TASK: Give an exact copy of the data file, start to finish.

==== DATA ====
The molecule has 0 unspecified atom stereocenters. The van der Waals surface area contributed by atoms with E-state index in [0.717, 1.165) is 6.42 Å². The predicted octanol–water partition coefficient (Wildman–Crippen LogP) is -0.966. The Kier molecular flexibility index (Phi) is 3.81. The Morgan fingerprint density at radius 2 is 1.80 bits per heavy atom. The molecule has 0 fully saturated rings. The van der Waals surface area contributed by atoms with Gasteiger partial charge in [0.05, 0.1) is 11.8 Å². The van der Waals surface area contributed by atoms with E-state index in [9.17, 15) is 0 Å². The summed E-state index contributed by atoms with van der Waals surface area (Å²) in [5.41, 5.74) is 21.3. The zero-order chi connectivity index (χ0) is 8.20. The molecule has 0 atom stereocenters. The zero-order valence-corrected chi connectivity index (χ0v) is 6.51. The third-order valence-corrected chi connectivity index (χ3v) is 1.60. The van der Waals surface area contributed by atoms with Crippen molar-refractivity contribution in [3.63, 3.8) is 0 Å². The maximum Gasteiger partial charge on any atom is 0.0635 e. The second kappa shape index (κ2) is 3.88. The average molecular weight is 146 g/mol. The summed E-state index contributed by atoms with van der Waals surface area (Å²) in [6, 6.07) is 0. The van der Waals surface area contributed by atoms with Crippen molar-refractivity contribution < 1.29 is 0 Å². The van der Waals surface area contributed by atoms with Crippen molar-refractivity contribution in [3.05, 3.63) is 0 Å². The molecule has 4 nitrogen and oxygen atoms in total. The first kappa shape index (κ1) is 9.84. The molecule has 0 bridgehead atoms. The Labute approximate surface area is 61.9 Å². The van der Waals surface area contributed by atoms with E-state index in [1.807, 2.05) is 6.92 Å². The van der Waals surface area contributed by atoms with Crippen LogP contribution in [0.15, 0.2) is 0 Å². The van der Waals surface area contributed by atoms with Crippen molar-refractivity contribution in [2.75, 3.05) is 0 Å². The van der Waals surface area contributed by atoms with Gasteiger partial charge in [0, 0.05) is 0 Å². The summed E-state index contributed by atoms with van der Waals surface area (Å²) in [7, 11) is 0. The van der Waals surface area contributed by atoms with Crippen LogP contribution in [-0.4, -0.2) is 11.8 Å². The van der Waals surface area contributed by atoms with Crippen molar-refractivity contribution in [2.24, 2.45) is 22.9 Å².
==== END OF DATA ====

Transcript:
The molecule has 0 unspecified atom stereocenters. The van der Waals surface area contributed by atoms with E-state index in [0.717, 1.165) is 6.42 Å². The predicted octanol–water partition coefficient (Wildman–Crippen LogP) is -0.966. The Kier molecular flexibility index (Phi) is 3.81. The Morgan fingerprint density at radius 2 is 1.80 bits per heavy atom. The molecule has 0 fully saturated rings. The van der Waals surface area contributed by atoms with Gasteiger partial charge in [0.05, 0.1) is 11.8 Å². The van der Waals surface area contributed by atoms with E-state index in [9.17, 15) is 0 Å². The summed E-state index contributed by atoms with van der Waals surface area (Å²) in [5.41, 5.74) is 21.3. The zero-order chi connectivity index (χ0) is 8.20. The molecule has 0 atom stereocenters. The zero-order valence-corrected chi connectivity index (χ0v) is 6.51. The third-order valence-corrected chi connectivity index (χ3v) is 1.60. The van der Waals surface area contributed by atoms with Crippen molar-refractivity contribution in [3.63, 3.8) is 0 Å². The maximum Gasteiger partial charge on any atom is 0.0635 e. The second kappa shape index (κ2) is 3.88. The average molecular weight is 146 g/mol. The summed E-state index contributed by atoms with van der Waals surface area (Å²) in [6, 6.07) is 0. The van der Waals surface area contributed by atoms with Crippen molar-refractivity contribution < 1.29 is 0 Å². The van der Waals surface area contributed by atoms with Crippen molar-refractivity contribution in [3.05, 3.63) is 0 Å². The molecule has 4 nitrogen and oxygen atoms in total. The first kappa shape index (κ1) is 9.84. The molecule has 0 bridgehead atoms. The Labute approximate surface area is 61.9 Å². The van der Waals surface area contributed by atoms with E-state index in [1.807, 2.05) is 6.92 Å². The van der Waals surface area contributed by atoms with Crippen LogP contribution in [0.15, 0.2) is 0 Å². The van der Waals surface area contributed by atoms with Crippen molar-refractivity contribution in [2.75, 3.05) is 0 Å². The van der Waals surface area contributed by atoms with Gasteiger partial charge in [0, 0.05) is 0 Å². The summed E-state index contributed by atoms with van der Waals surface area (Å²) in [7, 11) is 0. The van der Waals surface area contributed by atoms with Crippen LogP contribution in [-0.4, -0.2) is 11.8 Å². The van der Waals surface area contributed by atoms with Crippen molar-refractivity contribution in [2.24, 2.45) is 22.9 Å².